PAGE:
The Free Market versus Death Panels by Alpheus Madsen
A few days ago, I encountered a question on the evil time-sucking website called Quora that I wished I could answer, but I had lost track of. The question in question was something about wondering if the Free Market could provide health care, and the answer that I wanted to counter said, essentially, “No, because the profit motive doesn’t belong in health care, because the value of any given life is infinite, so doctors will charge millions of dollars to save every single life.”
On the surface, the argument makes sense, but it’s not hard to find a good example that will show that something about the reasoning is very flawed: food is far more necessary for life than medical care. Why doesn’t a farmer charge $1.5 million for every apple? Indeed, for every grain of wheat? Or even for every particle of flour? The answer is complicated — thousands of people get PhDs of perhaps somewhat dubious value in their attempts to answer this question — but clearly, things like competition and “marginal utility” work together to make food affordable, and it’s altogether not clear at all why these same forces shouldn’t cut medical costs as well.
Furthermore, the answer ignores the biggest problem with socialized medicine in all its forms — indeed, the problem that any government controlled resource has — the exact same problem that develops every time the Government steps in and tries to “fix” market forces: you get shortages and surpluses because bureaucratic meddlers cannot predict what people will want, or even what people need, or how people will respond to the price controls, incentives, and punishments they set up in their infinite lack of wisdom to provide health care to “all”.
The Free Market is the only way we can balance costs in a reasonable way. I want to go a step further, though, and make the case that the Free Market is the only moral way to address these issues as well.
Consider the case of Charlie Gard, who has been in the news recently because the courts of the United Kingdom have declared him brain dead, and wish to pull the plug on him. The parents would like to seek treatment, and barring that, would like to take him home so that he could die in peace with them — but bureaucrats insist that he must die in the hospital. The bureaucrats only have the best interests of all involved, after all — not just Charlie, whose life, apparently, isn’t worth trying to save, and who shouldn’t be allowed to continue to live on account of the pain he is suffering — but he can’t receive care, because of all the people in Great Britain’s health care system who also need the resources that could go to Charlie. The Bureaucrats have made their decision, and they will enforce it. And according to many people, this is the most humane outcome that we can receive in this situation.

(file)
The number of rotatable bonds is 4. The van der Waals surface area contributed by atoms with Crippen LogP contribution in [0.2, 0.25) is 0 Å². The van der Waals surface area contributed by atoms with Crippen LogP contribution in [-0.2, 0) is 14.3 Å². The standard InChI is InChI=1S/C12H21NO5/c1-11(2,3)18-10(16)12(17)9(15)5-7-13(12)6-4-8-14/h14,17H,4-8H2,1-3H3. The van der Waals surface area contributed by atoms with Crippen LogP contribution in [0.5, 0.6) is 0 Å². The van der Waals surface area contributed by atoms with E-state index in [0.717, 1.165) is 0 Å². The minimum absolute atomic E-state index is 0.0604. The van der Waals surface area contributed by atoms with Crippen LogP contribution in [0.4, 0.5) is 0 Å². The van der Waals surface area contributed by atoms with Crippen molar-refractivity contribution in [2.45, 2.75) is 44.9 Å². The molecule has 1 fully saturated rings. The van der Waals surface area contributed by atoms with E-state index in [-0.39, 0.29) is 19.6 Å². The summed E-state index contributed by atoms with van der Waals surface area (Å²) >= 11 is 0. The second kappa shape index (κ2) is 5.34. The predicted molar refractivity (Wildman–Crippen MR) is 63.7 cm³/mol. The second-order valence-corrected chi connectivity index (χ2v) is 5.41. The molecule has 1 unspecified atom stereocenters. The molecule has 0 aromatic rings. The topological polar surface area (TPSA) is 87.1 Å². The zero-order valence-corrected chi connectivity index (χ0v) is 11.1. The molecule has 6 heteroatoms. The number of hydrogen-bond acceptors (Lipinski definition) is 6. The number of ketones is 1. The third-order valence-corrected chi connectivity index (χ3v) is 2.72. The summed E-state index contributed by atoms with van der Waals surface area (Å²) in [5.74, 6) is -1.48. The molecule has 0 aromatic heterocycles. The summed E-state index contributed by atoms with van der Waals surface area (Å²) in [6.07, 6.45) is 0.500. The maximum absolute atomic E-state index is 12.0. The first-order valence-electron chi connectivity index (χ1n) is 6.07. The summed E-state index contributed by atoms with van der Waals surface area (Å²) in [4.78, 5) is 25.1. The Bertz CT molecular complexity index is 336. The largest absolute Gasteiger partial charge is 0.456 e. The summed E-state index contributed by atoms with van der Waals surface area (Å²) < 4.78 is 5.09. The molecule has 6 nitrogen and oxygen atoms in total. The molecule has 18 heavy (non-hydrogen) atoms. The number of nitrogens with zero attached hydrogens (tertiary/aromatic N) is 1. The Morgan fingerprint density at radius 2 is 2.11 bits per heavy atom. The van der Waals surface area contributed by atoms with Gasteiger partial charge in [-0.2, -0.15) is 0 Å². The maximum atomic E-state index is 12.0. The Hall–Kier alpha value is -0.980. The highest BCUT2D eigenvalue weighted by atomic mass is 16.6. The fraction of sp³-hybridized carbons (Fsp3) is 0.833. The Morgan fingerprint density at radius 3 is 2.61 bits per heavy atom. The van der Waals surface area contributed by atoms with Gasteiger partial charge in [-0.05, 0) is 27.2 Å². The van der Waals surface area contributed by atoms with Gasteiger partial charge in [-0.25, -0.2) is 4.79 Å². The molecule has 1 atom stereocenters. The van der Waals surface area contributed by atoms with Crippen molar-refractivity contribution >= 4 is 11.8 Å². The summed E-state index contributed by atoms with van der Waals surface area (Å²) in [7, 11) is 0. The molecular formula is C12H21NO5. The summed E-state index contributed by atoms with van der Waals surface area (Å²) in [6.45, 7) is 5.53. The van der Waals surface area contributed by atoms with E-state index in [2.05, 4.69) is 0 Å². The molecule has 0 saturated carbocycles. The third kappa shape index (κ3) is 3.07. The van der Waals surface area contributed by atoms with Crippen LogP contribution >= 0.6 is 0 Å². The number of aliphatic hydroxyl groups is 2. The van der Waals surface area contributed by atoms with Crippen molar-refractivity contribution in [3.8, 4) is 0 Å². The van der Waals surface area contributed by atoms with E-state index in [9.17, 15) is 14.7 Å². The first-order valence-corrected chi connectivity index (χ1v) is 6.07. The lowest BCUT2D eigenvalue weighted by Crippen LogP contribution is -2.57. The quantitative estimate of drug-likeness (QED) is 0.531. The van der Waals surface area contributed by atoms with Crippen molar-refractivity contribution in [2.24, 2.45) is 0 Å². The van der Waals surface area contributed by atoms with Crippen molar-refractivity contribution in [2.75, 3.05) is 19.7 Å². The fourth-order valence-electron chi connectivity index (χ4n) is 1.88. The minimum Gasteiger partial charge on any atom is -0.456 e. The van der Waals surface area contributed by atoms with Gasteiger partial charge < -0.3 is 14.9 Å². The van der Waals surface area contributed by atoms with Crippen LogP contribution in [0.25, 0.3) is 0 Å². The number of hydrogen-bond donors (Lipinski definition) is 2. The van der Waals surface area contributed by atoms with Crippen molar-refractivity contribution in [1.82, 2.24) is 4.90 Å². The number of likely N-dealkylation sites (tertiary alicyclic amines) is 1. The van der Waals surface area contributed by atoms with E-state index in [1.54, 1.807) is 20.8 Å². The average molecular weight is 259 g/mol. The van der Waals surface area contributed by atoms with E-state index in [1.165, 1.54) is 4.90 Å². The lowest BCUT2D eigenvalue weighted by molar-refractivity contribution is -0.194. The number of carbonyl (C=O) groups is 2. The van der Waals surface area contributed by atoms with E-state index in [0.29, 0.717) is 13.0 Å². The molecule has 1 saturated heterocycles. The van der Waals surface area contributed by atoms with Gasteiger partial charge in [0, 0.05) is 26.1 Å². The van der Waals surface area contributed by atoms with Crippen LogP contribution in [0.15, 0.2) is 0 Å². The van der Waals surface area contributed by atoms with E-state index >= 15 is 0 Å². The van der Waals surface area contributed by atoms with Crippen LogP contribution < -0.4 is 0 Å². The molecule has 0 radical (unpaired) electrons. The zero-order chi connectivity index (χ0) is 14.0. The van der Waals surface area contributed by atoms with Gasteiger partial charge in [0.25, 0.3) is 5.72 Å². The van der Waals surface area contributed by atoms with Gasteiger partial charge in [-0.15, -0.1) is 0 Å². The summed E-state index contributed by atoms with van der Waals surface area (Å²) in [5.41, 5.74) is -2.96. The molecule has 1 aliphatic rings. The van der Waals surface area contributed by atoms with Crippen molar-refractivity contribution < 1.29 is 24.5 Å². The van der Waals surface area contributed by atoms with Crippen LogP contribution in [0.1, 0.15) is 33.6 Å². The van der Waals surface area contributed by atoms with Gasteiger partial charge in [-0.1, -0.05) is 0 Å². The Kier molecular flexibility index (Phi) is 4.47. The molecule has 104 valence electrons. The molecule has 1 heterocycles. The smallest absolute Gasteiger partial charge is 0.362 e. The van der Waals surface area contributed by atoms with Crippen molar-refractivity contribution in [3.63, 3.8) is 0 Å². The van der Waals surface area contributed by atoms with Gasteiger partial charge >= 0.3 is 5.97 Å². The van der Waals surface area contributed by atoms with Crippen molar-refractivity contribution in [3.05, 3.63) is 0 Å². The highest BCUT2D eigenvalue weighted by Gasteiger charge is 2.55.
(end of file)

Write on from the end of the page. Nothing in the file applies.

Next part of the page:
Compare this to the alternative that Charlie’s parents seek: they have asked doctors who wish to help, some of which have said “Yes, I will, if you give me money”, and others who have said “We’ll even do it for free”. They have asked friends and strangers alike for donations to pay for the treatment, and people have responded, to the order of about £1.7 million, last I’ve heard. Yes, it’s possible that Charlie might now be braindead, but doctors have been wrong about this before — and besides, the disorder is rare, and even treating a braindead patient can help doctors understand the disease better, and allow them to be better prepared to address this disease in future patients. It may even help doctors understand the human body a little more, and thereby help patients suffering from other diseases, some seemingly unrelated to the rare mitochondrial disorder that Charlie suffers from.
No one is being forced to help little Charlie. Every person who donated money, did so knowing that they can afford to do so, and if not, they did so knowing that a little bit of sacrifice is acceptable if it can be used to save a little boy. Even the doctors who won’t do this for free are willing to offer their services, and as the number of doctors who can provide such services grow, the price of the services will naturally come down. (Probably not too much, in this case, because of the rarity of the disease — only 16 people in the world are known to suffer from it — but it’s also clear that it’s not all that hard for strangers and friends to come together to donate to the rare child who is diagnosed with this disease.)